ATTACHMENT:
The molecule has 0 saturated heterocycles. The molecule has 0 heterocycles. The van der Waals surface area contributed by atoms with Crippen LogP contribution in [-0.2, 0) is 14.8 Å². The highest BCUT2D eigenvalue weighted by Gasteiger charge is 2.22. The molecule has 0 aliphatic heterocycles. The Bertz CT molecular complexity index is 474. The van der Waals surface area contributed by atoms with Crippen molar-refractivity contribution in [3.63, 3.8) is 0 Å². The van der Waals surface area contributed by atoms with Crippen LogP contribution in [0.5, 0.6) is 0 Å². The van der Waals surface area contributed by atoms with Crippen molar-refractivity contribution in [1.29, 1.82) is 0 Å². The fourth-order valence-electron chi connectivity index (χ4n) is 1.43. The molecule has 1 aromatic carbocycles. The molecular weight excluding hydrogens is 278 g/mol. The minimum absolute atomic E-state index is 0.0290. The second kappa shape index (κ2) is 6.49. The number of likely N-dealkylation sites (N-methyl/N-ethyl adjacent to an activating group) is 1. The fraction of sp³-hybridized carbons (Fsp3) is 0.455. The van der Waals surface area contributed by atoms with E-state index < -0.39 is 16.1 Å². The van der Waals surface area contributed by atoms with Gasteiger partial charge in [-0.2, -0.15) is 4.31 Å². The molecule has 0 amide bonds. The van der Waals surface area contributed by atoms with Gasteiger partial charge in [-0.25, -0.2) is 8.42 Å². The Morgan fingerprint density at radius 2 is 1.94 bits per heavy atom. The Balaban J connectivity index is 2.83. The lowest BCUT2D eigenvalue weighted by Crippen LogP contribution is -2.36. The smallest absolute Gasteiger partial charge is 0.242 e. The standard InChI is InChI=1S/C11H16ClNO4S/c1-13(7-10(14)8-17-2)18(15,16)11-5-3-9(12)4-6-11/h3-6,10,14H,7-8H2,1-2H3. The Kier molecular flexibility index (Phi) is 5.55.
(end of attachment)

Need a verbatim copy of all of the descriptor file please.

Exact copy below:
The molecule has 0 saturated heterocycles. The molecule has 0 heterocycles. The van der Waals surface area contributed by atoms with Crippen LogP contribution in [-0.2, 0) is 14.8 Å². The highest BCUT2D eigenvalue weighted by Gasteiger charge is 2.22. The molecule has 0 aliphatic heterocycles. The Bertz CT molecular complexity index is 474. The van der Waals surface area contributed by atoms with Crippen molar-refractivity contribution in [3.63, 3.8) is 0 Å². The van der Waals surface area contributed by atoms with Crippen LogP contribution in [0.5, 0.6) is 0 Å². The van der Waals surface area contributed by atoms with Crippen molar-refractivity contribution in [1.29, 1.82) is 0 Å². The fourth-order valence-electron chi connectivity index (χ4n) is 1.43. The molecule has 1 aromatic carbocycles. The molecular weight excluding hydrogens is 278 g/mol. The minimum absolute atomic E-state index is 0.0290. The second kappa shape index (κ2) is 6.49. The number of likely N-dealkylation sites (N-methyl/N-ethyl adjacent to an activating group) is 1. The fraction of sp³-hybridized carbons (Fsp3) is 0.455. The van der Waals surface area contributed by atoms with E-state index < -0.39 is 16.1 Å². The van der Waals surface area contributed by atoms with Gasteiger partial charge in [-0.2, -0.15) is 4.31 Å². The molecule has 0 amide bonds. The van der Waals surface area contributed by atoms with Gasteiger partial charge in [-0.25, -0.2) is 8.42 Å². The Morgan fingerprint density at radius 2 is 1.94 bits per heavy atom. The Balaban J connectivity index is 2.83. The lowest BCUT2D eigenvalue weighted by Crippen LogP contribution is -2.36. The smallest absolute Gasteiger partial charge is 0.242 e. The standard InChI is InChI=1S/C11H16ClNO4S/c1-13(7-10(14)8-17-2)18(15,16)11-5-3-9(12)4-6-11/h3-6,10,14H,7-8H2,1-2H3. The Kier molecular flexibility index (Phi) is 5.55.